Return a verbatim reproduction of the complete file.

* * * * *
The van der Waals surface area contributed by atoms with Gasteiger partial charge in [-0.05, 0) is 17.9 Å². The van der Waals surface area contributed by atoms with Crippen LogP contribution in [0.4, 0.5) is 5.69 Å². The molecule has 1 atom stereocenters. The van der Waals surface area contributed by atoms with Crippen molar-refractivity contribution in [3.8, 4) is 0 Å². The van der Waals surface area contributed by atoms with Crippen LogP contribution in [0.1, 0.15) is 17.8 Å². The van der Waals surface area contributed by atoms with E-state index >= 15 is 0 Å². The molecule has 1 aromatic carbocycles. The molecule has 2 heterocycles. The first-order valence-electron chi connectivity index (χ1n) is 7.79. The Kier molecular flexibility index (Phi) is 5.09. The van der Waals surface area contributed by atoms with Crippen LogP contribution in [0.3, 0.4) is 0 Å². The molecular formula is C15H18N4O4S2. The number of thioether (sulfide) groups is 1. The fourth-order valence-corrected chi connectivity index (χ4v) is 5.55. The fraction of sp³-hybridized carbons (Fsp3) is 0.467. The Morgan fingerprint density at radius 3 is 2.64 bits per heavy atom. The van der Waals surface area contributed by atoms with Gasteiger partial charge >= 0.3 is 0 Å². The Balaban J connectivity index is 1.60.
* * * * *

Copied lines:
The van der Waals surface area contributed by atoms with Gasteiger partial charge in [-0.05, 0) is 17.9 Å². The van der Waals surface area contributed by atoms with Crippen LogP contribution in [0.4, 0.5) is 5.69 Å². The molecule has 1 atom stereocenters. The van der Waals surface area contributed by atoms with Crippen molar-refractivity contribution in [3.8, 4) is 0 Å². The van der Waals surface area contributed by atoms with Crippen LogP contribution in [0.1, 0.15) is 17.8 Å². The van der Waals surface area contributed by atoms with E-state index >= 15 is 0 Å². The molecule has 1 aromatic carbocycles. The molecule has 2 heterocycles. The first-order valence-electron chi connectivity index (χ1n) is 7.79. The Kier molecular flexibility index (Phi) is 5.09. The van der Waals surface area contributed by atoms with Crippen LogP contribution in [0.3, 0.4) is 0 Å². The molecular formula is C15H18N4O4S2. The number of thioether (sulfide) groups is 1. The fourth-order valence-corrected chi connectivity index (χ4v) is 5.55. The fraction of sp³-hybridized carbons (Fsp3) is 0.467. The Morgan fingerprint density at radius 3 is 2.64 bits per heavy atom. The van der Waals surface area contributed by atoms with Gasteiger partial charge >= 0.3 is 0 Å². The Balaban J connectivity index is 1.60.